Erika steadily weakening

By: Dr. Jeff Masters , 7:43 PM GMT on September 03, 2009

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Tropical Storm Erika has weakened steadily this afternoon, and has not generated any sustained winds of tropical storm force (39 mph) at any weather stations in the Lesser Antilles Islands today, according to our wundermap for the region. Erika has dumped some heavy rain on the islands, with 8.03" of rain measured on Dominica over the past two days. The Hurricane Hunters are in the storm now, and have thus far found top winds of 36 mph at the surface and at their flight level of 1000 feet. Radar animations out of Martinique show that the areal coverage and intensity of rain echoes has diminished greatly since this morning, and IR satellite loops also show a major decrease in heavy thunderstorm activity. Visible satellite images (Figure 1) show that the low-level center has become exposed to view, and there is very little heavy thunderstorm activity near Erika's center. Erika is probably just a tropical depression now.


Figure 1. Visible satellite image of Erika showing the exposed swirl of its low-level center southeast of Puerto Rico.

The forecast for Erika
Erika is headed west, in defiance of most of the computer models that predicted a northwest or west-northwest track. Regardless, Erika's track will take the storm into a band of significantly higher wind shear of 25 - 35 knots, Friday through Saturday. Considering that Erika is steadily weakening and is barely alive now, the storm should dissipate by Saturday, and perhaps much sooner. Erika's remains will still be capable of dumping very heavy rains of 3 - 5 inches over the Dominican Republic, Puerto Rico, and the northern Lesser Antilles Islands, and 1 - 3 inches over Haiti and the Southeast Bahamas over the next few days. However, the recent decrease of Erika's heavy thunderstorms makes lower rainfall totals more probable. By Monday, when the remains of Erika should have penetrated through the band of high wind shear over the Greater Antilles, shear may fall low enough to allow redevelopment. This is a scenario offered by the NOGAPS and GFS models. The other models predict quite a bit more shear in the region, and I believe any redevelopment of Erika early next week is unlikely. The GFDL and HWRF models continue to insist that Erika will head northwest, brush off the high shear, and intensify into a Category 2 hurricane five days from now.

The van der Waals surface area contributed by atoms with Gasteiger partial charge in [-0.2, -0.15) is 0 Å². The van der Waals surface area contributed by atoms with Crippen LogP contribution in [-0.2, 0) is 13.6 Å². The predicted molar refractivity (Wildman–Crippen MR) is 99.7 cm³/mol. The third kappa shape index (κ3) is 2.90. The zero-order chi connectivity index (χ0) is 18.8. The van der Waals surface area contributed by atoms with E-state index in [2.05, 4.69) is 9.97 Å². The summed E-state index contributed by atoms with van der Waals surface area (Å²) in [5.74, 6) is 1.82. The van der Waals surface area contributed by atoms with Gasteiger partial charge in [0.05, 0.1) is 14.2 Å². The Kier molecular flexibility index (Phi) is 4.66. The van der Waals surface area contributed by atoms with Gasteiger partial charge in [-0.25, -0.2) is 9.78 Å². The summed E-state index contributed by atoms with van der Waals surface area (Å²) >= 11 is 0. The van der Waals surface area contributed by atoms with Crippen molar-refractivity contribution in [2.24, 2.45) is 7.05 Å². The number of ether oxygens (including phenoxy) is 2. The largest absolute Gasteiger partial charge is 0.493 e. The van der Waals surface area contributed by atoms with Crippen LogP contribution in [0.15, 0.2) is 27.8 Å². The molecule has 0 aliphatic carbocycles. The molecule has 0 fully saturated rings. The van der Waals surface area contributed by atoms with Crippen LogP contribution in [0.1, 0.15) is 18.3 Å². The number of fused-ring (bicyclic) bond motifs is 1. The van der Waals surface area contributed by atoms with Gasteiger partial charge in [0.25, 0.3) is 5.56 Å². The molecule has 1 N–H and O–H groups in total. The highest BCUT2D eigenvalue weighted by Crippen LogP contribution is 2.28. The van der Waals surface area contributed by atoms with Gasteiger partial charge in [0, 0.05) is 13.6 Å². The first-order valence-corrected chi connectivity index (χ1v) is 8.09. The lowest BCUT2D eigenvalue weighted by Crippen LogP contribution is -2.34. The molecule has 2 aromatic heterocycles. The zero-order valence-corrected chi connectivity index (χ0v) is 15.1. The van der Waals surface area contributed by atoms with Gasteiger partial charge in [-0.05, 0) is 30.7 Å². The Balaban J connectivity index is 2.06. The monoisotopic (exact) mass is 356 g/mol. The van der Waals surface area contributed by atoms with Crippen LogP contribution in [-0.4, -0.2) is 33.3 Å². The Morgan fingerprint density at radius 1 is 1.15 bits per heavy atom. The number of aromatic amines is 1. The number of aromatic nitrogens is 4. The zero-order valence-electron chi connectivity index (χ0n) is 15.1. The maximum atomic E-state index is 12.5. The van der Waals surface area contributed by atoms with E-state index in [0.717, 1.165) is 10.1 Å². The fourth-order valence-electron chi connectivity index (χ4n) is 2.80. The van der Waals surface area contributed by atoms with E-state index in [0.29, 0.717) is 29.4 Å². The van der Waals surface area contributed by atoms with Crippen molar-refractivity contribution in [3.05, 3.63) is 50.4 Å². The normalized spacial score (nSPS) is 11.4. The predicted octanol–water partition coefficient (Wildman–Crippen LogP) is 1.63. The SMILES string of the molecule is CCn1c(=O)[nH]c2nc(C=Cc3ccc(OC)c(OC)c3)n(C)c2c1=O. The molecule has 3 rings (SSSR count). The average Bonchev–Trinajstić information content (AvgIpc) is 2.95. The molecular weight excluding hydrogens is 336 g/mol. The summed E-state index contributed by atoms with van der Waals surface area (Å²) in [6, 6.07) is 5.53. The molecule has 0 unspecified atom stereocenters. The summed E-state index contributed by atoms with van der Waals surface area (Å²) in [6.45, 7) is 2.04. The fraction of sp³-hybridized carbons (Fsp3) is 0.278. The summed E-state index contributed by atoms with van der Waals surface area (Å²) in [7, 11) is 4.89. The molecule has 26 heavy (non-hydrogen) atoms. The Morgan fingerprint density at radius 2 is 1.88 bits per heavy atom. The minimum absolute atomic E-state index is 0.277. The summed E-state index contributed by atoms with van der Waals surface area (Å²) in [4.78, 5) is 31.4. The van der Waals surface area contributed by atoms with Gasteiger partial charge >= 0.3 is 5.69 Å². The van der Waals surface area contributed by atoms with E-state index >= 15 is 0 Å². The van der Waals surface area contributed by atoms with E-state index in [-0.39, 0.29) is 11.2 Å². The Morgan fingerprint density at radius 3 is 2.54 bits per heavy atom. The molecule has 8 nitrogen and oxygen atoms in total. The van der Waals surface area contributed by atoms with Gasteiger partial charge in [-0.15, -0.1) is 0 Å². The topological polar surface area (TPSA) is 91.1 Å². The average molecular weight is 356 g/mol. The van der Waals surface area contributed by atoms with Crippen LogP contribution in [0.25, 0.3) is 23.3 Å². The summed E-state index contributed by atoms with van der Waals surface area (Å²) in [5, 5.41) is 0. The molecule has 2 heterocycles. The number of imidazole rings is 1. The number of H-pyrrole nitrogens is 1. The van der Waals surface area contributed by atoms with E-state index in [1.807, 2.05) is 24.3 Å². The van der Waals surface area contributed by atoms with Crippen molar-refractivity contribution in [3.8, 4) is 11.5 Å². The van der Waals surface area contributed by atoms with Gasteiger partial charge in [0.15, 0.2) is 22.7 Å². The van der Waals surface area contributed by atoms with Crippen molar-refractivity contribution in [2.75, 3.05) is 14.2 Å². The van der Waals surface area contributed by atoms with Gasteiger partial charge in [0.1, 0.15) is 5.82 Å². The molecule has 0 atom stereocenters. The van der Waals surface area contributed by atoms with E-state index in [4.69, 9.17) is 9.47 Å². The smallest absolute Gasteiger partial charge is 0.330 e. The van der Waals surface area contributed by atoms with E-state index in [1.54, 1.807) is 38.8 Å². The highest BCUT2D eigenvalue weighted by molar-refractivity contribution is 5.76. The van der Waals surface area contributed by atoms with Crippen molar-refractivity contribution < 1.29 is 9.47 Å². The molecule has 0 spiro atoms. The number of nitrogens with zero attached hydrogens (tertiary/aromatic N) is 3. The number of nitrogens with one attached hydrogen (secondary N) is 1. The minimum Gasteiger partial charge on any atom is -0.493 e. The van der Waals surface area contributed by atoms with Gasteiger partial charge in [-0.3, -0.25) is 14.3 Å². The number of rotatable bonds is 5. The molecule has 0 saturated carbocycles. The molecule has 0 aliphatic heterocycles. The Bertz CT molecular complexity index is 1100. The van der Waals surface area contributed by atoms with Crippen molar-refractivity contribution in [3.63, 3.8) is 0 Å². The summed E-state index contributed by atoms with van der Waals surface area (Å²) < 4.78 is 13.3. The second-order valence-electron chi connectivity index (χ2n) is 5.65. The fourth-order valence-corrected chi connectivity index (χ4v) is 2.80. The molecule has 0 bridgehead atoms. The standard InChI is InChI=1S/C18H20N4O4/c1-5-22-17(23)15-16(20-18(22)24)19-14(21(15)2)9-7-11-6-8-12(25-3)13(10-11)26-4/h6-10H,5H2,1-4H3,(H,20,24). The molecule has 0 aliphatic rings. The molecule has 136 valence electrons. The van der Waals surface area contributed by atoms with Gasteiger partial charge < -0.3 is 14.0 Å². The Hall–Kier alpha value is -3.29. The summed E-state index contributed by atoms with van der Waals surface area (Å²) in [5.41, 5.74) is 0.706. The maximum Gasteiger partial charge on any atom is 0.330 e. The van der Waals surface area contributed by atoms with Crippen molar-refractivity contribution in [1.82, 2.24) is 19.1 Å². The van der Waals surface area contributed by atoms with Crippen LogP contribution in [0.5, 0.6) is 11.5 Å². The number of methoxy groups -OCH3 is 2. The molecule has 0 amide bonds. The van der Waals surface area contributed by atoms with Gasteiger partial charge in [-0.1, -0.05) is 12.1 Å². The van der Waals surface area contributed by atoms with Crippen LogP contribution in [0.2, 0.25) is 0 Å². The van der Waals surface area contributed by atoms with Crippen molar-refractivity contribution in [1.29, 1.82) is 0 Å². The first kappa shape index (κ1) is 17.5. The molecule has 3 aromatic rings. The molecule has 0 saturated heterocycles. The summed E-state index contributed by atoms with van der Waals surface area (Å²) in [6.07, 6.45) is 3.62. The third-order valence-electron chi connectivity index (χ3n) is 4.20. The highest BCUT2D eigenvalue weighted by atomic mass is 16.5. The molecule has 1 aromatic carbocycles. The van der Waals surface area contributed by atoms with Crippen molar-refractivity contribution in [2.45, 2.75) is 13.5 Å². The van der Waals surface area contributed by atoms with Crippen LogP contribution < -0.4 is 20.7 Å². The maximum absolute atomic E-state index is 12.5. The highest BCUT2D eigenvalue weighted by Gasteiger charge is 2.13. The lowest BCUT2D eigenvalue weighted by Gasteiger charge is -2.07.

McAfee virus alert messages
A number of wunderground users with the McAfee virus protection software installed were alerted yesterday that a possible Trojan virus existed on our web pages. After an investigation of the issue, we have determined that this is a false alarm. It appears McAfee updated their virus files yesterday, and included in their list of suspected viruses JavaScript web pages that compressed using the packer compression system used by wunderground. We've changed the compression technique used on our web pages, and hopefully this will eliminate the bogus McAfee alert messages.

Elsewhere in the Atlantic
A large, strong tropical wave with plenty of spin emerged from the coast of Africa this morning. The wave is not yet generating much in the way of heavy thunderstorms, but has the potential to gradually develop into a tropical depression by early next week. NHC is giving this wave a low (less than 30% chance) of developing into a tropical depression by Saturday. The GFS model continues to predict development of this wave into a tropical depression early next week.

I'll have an update Friday.

Jeff Masters

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1696. canehater1
3:10 PM GMT on September 04, 2009
Isn't it possible that Erika's remnants could
drift Westward as far as Yucatan Channel before
she is picked up by the trough? Looking at the